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Volunteers help Sandy's four-legged victims recover

by: COURTESY: OREGON HUMANE SOCIETY - Oregon Humane Society employee Emily Davidshon is shown volunteering at the Brooklyn shelter in December.Milwaukie Police Officer Ulli Neitch and Oregon City resident Jo Becker were among a team of three Oregon Humane Society volunteers who returned home last week after seven grueling days helping at a massive emergency shelter for pets left homeless in the wake of Hurricane Sandy.

by: SUBMITTED - Officer Ulli NeitchTraveling farthest to help out, the Oregon group worked nonstop at the 20,000-square-foot emergency boarding center that opened Nov. 18 in a vacant Brooklyn warehouse to house hundreds of cats and dogs whose owners no longer have homes. Since the dogs have to remain quarantined in small kennels, volunteers have to clean the cages several times a day.

The American Society for the Prevention of Cruelty to Animals also runs the shelter as an overflow valve for local animal shelters overwhelmed by the storm. The shelter only has space for 700 animals, so it can only provide free food, shelter and veterinary care for 30 days.

by: SUBMITTED PHOTO - Oregon City resident Jo Becker helps out at an emergency shelter in New York City where Milwaukie Police Officer Ulli Neitch also cared for homeless cats and dogs.Volunteers often wore a head-to-toe protective suits to care for pets kept under quarantine conditions for medical reasons. People with pets at the shelter often lived in temporary housing funded by the federal government that didn’t allow pets, or were unemployed and couldn’t afford to care for their animals.

Neitch witnessed a man who traveled two hours every day to visit his dog staying at the shelter even though he lost his home and business due to the storm. An elderly woman who was made homeless by the storm would visit her aging, half-blind Chihuahua at the shelter.

“She cries the entire time and feeds him snacks through the bars of the kennel,” Neitch recalled. “She doesn’t know if she’ll ever be able to take him home, because right now she hasn’t one.”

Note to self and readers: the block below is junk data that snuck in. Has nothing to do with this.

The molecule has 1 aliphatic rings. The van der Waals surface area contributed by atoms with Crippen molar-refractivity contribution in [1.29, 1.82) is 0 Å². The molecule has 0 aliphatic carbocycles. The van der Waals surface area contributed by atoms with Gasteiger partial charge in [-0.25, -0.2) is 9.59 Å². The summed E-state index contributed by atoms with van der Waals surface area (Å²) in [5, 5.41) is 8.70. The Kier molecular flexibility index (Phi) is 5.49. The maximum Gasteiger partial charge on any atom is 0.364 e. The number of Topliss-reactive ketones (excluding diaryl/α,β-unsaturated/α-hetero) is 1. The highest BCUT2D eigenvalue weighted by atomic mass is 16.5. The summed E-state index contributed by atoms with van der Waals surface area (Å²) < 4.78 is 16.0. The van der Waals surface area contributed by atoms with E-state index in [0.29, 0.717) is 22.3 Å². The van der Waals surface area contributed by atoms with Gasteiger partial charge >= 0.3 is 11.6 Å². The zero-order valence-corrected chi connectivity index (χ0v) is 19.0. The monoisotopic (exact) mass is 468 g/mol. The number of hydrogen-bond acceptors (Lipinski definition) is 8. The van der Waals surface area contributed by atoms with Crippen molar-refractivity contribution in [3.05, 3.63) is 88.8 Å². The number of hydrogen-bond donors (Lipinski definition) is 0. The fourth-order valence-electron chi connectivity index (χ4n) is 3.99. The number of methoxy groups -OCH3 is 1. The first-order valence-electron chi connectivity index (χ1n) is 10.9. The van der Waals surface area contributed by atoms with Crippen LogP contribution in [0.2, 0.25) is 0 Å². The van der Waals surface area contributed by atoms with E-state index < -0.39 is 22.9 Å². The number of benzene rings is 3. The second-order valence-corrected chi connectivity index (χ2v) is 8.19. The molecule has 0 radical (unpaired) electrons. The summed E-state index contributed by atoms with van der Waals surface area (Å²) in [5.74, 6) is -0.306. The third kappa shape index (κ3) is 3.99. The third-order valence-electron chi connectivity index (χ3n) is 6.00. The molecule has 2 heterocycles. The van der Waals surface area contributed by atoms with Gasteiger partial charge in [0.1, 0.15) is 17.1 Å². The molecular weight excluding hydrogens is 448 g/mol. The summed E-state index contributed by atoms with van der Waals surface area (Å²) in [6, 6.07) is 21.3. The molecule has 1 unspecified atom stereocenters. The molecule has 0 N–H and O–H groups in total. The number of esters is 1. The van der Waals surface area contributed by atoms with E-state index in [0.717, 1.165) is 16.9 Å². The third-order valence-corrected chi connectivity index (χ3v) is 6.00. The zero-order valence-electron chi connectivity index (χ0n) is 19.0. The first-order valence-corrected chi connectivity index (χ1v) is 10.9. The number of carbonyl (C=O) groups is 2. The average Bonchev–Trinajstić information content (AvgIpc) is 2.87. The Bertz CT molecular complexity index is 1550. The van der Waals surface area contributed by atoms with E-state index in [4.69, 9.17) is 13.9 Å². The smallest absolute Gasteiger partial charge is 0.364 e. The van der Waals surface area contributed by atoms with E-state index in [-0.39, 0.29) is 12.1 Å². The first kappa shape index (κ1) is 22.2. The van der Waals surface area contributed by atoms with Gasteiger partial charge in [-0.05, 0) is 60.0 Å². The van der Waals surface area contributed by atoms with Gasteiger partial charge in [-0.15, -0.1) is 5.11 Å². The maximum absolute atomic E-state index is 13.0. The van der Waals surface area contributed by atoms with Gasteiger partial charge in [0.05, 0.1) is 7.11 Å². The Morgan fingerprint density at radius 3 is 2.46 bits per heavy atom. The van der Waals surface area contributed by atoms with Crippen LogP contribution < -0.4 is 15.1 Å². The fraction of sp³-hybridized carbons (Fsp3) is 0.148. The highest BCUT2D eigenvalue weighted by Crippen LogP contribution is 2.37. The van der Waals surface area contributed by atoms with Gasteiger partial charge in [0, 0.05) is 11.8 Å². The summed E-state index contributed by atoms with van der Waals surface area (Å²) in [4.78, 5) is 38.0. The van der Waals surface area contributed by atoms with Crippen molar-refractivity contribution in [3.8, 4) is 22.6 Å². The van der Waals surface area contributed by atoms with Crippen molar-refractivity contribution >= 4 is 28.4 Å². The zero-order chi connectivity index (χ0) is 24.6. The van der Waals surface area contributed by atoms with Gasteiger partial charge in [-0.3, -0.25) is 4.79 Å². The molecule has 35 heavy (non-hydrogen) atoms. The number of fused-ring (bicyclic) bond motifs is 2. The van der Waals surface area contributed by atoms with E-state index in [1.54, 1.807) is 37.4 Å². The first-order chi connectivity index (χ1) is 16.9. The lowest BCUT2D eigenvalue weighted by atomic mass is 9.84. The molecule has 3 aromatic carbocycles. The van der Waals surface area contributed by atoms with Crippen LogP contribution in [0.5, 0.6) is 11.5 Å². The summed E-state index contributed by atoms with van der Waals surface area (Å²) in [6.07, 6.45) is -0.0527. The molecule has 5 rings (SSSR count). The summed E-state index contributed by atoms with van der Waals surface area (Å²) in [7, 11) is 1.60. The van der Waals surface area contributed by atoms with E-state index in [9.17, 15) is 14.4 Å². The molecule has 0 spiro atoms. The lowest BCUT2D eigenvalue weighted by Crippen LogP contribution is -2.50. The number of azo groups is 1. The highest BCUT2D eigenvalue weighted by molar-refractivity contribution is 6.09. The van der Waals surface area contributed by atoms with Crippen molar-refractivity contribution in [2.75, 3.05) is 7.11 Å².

Neitch, 47, added it was nice to see some happy families reunite with their pets while she was in NYC, leaving less than 100 animals to find homes before the shelter closes Jan. 15. Locally, she also shares with students her African savanna monitor and South American green iguana that she rescued as part of the humane society’s emergency-response team.

“Call it my ‘catharsis’ if you will, away from the stress of dealing with police-related human problems,” she said. “The media on our side of the country has gone onto new news topics, yet the Sandy super-storm is still causing misery for thousands of people. Would you believe that after two months, there are still large areas without power?”

That said, police activity often interrupted Neitch’s time at the Brooklyn facility where armed security were stationed outside the doors to keep stuff from getting stolen.

“Police on calls everywhere — baseball-bat fighting teens on the sidewalk, someone jumping off the elevated train tracks one block away ... quite the experience,” Neitch said.

Worthwhile experience

Neitch said she had absolutely no time to sight-see between waking up every day, driving to the shelter, working “like a dog” and going to back to the hotel to crash. The other volunteer was Karin Maczko of Southeast Portland.

“I’m incredibly impressed that these volunteers spent the holiday season helping animals,” said OHS Executive Director Sharon Harmon. “They did a tough job and did it with compassion.”

Several of the out-of-town volunteers were put up in a couple hotels side-by-side in Queens. On Saturday and Sunday the drive took 15 minutes, but during the week it had taken 45 minutes to an hour, adding to what were on average 10-hour days.

by: SUBMITTED  - Jo BeckerBecker, 38, noted “it was all very much worth it” to be able to work with the animals and be of assistance. She was glad to spend time in two different wards—first with the general population of cats and then in the isolation ward with 11 dogs.

“It really impressed folks we’d come so far to help out but we were happy to do it,” Becker said. “It was amazing to work alongside 35 to 40 people, all singularly intent on the mission and eager and willing to give 110 percent. Personalities, politics, culture, class, etc. didn’t—as far as I could see—matter to anyone. We were all there for a common goal and united by that which was most important: the four-legged critters in our care. What an experience! That said, boy, it’s good to be back home in Oregon City!”




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